I don’t want to be seen as some kind of apologist for China, given its horrendous human rights record. I think the President meeting with the Dalai Lama despite Chinese warnings sends the right message and is eminently responsible.
But that doesn’t mean we can’t learn something from how China is reacting to the recession – with quick and massive stimulus that is succeeding in creating jobs and growth.
The world’s largest human migration — the annual crush of Chinese traveling home to celebrate the Lunar New Year, which is this Sunday — is going a little faster this time thanks to a new high-speed rail line.
The Chinese bullet train, which has the world’s fastest average speed, connects Guangzhou, the southern coastal manufacturing center, to Wuhan, deep in the interior. In a little more than three hours, it travels 664 miles, comparable to the distance from Boston to southern Virginia. That is less time than Amtrak’s fastest train, the Acela, takes to go from Boston just to New York.
Even more impressive, the Guangzhou to Wuhan train is just one of 42 high-speed lines recently opened or set to open by 2012 in China. By comparison, the United States hopes to build its first high-speed rail line by 2014, an 84-mile route linking Tampa and Orlando, Fla.
China spent $88 billion dollars on high-speed rail investment in 2009 alone, a substantial increase from previous years. It rivals the construction of the interstate highway system in America in the 1950s for its audaciousness and use of public monies to spur jobs and growth. And it’s working:
As China upgrades and expands its rail system, it creates the economies of large-scale production for another big export industry. “The sheer volume of equipment that they will require, and the technology that will have to be developed, will simply catapult them into a leadership position,“ said Stephen Gardner, Amtrak’s vice president for policy and development […]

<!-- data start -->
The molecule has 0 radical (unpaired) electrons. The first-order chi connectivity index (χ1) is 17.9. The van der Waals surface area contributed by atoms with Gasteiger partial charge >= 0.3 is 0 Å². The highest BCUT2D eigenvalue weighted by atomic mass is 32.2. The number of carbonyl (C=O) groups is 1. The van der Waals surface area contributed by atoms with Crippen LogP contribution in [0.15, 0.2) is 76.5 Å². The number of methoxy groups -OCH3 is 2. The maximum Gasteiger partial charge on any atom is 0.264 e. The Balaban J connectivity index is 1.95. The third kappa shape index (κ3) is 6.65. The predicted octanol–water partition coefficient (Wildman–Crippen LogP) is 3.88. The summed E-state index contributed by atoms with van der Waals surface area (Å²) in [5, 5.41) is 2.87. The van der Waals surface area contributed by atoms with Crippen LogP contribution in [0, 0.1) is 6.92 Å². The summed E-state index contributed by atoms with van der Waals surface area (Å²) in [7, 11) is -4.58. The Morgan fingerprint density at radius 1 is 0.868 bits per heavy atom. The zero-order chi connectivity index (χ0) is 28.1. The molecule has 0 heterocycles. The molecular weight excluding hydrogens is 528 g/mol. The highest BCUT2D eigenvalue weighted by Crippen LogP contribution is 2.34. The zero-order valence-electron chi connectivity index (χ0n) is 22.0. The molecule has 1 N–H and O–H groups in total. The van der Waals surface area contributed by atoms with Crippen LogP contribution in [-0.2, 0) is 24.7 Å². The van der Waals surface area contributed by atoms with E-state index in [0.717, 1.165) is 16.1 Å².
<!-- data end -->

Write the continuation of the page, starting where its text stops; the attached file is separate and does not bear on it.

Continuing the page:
Officials drafted a plan to move much of the nation’s passenger traffic onto high-speed routes by 2020, freeing existing tracks for more freight. Then the global financial crisis hit in late 2008. Faced with mass layoffs at export factories, China ordered that the new rail system be completed by 2012 instead of 2020, throwing more than $100 billion in stimulus at the projects.
Administrators mobilized armies of laborers — 110,000 just for the 820-mile route from Beijing to Shanghai, which will cut travel time there to five hours, from 12, when it opens next year.
You can do this far more quickly in a command economy, of course. But it’s the priority order that is striking. China needed economic stimulus, and rapidly accelerated public investment. The US (which actually has added more in stimulus than most countries in Europe) took a balanced approach based more on tax cuts. Aside from the question of what approach works better in terms of economic activity, look at the end result – practically all of China will be served by high-speed rail within a matter of years.
It’s not perfect. Some Chinese have complained about the fare costs. And again, a single decision-maker rather than a phalanx of competing interests makes decision-making that much easier. But there’s something that can be learned here. If you want to create jobs, rather than the Rube Goldberg approach of tax breaks and nudges toward private investment, just go ahead and create the jobs. In the long run you’ll have higher growth and a better quality of life for the nation.